A Lincoln woman who went to prison in 1999 for shooting her abusive husband and later was pardoned now is seeking $500,000 under Nebraska's Wrongful Conviction and Imprisonment Act.
Attorney Herb Friedman says Charlene Marie, then Charlene Oldenburg, was wrongfully convicted and served nearly two years in prison for shooting her husband, Kurt Oldenburg, on July 30, 1998.
She shot him once with a .22-caliber handgun when he drunkenly charged at her at the couple's rural Gordon farmhouse.
The bullet struck him in the neck, leaving him partially paralyzed.
Marie, now 66, was charged with first-degree assault, making terroristic threats and use of a weapon. A Sheridan County District Court jury later found her not guilty of assault, but guilty of the gun and threats charges.
After then-District Judge Paul Empson sentenced her to four to 20 years in prison, she appealed, calling the sentences excessive.
In an April 2001 decision, the Nebraska Court of Appeals agreed and reduced her sentence to two years.
In a dissent, one of the judges said Oldenburg never should have been tried.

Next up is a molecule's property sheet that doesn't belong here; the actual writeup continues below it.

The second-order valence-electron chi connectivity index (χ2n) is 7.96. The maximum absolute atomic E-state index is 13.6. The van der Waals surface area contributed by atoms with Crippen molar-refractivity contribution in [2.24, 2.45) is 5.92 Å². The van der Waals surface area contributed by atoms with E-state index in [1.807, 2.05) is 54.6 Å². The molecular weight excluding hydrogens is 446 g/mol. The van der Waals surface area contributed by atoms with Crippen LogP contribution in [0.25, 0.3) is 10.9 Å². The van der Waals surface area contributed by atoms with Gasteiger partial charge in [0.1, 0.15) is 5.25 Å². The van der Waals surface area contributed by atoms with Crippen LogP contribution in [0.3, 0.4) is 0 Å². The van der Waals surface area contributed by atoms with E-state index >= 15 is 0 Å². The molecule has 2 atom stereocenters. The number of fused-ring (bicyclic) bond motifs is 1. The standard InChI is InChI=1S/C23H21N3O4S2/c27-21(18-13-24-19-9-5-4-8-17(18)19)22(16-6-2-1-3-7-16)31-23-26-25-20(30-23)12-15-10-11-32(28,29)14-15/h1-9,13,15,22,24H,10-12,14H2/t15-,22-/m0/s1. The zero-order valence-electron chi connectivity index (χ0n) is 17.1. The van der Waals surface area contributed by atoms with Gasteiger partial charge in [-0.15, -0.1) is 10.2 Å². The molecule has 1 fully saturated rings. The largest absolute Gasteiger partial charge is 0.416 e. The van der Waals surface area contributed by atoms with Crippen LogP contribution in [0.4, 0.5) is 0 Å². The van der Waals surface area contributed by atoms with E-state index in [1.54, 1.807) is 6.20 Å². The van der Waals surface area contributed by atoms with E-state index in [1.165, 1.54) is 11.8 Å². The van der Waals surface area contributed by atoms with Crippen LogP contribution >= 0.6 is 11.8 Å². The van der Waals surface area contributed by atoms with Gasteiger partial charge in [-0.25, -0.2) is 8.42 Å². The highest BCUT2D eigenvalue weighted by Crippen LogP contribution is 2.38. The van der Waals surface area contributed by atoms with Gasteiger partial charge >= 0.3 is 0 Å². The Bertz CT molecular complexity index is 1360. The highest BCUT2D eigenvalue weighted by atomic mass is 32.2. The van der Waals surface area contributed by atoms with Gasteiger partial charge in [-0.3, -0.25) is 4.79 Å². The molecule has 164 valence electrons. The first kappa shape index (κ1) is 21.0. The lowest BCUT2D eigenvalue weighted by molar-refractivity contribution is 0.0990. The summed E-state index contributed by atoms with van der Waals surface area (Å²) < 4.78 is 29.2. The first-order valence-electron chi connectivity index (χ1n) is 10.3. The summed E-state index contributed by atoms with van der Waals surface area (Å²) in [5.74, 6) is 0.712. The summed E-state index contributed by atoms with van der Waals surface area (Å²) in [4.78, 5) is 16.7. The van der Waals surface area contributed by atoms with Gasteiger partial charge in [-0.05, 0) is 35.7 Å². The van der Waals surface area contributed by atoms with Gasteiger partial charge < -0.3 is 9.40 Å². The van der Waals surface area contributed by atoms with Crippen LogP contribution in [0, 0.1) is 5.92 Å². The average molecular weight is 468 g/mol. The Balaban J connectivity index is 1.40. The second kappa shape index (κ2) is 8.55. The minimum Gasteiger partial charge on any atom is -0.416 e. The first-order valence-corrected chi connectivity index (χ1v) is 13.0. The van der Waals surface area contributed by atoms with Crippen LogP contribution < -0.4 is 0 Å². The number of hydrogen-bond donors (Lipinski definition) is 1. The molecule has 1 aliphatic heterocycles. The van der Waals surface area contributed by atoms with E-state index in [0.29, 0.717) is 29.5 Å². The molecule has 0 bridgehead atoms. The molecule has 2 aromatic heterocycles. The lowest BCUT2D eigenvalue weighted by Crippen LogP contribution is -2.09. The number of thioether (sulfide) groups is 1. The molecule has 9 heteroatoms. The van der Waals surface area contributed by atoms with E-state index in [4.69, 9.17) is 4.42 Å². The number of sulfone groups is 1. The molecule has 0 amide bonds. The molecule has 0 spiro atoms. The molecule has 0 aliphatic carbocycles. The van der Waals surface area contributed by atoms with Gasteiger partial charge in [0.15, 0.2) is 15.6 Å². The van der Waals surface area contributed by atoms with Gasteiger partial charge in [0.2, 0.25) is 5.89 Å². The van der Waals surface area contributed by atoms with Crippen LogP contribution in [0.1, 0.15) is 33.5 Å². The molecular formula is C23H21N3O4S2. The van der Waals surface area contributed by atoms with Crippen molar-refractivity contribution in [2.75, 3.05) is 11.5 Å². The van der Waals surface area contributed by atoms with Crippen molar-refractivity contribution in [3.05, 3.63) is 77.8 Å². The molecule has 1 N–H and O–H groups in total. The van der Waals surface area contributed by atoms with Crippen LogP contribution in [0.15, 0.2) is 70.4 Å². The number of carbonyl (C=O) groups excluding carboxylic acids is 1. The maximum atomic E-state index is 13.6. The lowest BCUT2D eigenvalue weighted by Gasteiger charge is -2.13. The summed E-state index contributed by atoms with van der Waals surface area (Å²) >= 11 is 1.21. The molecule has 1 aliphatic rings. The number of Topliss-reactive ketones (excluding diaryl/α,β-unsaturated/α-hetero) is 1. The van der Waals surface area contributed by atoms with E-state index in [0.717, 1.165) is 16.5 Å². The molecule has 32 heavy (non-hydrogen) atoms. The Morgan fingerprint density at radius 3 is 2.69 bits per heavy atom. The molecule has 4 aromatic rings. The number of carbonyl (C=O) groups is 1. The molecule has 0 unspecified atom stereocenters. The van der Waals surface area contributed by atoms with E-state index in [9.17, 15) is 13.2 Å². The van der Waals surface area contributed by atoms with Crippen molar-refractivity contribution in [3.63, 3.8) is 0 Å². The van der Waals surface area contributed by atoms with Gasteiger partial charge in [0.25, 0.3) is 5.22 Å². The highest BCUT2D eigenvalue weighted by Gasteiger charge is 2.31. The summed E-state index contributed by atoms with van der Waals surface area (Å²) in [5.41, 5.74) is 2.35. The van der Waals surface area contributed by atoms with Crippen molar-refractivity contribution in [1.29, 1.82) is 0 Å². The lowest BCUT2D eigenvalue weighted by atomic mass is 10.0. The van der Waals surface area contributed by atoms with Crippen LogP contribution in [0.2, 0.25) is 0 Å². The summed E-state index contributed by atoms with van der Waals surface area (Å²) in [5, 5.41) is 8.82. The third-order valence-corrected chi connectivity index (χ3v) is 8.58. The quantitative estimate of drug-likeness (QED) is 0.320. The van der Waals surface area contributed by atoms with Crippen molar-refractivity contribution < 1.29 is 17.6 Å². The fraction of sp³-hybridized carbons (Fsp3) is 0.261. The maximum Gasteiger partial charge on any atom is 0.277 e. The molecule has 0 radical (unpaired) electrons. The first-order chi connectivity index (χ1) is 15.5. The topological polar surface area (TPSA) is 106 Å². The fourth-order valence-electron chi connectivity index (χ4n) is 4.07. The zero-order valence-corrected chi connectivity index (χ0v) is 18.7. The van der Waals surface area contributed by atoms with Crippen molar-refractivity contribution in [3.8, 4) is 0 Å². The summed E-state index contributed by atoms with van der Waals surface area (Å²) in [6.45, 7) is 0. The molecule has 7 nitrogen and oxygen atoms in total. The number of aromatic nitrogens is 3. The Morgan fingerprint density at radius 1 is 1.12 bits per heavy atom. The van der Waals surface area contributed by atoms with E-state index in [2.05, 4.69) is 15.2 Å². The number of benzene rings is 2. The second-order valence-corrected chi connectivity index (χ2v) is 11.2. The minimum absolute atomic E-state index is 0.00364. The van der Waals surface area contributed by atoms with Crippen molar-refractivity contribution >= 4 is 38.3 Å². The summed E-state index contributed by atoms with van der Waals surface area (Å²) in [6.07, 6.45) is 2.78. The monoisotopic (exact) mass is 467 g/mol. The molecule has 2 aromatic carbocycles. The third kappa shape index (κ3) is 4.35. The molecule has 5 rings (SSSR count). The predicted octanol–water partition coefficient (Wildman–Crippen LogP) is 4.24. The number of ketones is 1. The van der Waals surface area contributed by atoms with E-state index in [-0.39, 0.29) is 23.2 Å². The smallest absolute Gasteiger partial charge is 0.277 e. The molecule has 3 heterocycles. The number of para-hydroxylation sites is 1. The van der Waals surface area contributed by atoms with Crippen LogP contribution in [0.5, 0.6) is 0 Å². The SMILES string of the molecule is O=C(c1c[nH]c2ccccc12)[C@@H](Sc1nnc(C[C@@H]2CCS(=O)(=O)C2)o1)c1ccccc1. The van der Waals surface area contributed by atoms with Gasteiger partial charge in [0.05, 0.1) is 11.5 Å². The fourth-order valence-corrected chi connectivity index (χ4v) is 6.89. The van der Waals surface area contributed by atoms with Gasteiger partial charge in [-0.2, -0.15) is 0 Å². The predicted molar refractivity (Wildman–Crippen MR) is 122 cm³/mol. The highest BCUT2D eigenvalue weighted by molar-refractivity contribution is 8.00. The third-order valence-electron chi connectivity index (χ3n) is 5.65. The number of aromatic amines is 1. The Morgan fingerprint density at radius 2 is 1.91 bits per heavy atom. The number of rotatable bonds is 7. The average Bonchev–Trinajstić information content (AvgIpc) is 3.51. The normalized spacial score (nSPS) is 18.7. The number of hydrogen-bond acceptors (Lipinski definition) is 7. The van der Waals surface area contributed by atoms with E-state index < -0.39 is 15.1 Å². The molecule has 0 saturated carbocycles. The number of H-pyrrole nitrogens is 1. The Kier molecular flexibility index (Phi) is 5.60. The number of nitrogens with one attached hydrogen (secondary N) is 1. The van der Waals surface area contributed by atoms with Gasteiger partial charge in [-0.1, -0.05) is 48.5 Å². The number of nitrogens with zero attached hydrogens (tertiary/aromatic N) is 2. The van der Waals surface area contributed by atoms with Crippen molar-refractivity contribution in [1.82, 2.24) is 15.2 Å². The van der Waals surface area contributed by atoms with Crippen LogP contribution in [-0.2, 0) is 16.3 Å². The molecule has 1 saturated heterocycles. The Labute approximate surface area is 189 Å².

"In this case, the terroristic threats statute, which was designed for clearly different circumstances than that in which Charlene found herself, has been used to severely punish a woman who was attempting to defend herself against a drunken, angry and abusive husband," Judge Edward E. Hannon wrote then.
She served nearly three months in prison more before her release July 11, 2001.
Five years later, the Nebraska Pardons Board gave her a full pardon, exonerating her, Friedman said.
In a complaint filed Wednesday in Lancaster County District Court, Friedman sought $500,000 from the state of Nebraska for Marie, the most he could, for damages he said resulted from "wrongful acts by county officials."
He said Marie's wrongful conviction and incarceration "caused her to suffer the loss of her personal privacy, personal liberty, extreme mental and physical anguish, emotional distress, humiliation, embarrassment, damage to her reputation, loss of earnings, impairment of her earning capacity."
In 2009, the Legislature passed the Nebraska Claims for Wrongful Conviction and Imprisonment Act finding that innocent people who have been wrongly convicted of crimes and imprisoned have been uniquely victimized and should have an avenue of redress.
Kurt Oldenburg died in Lincoln in 2015.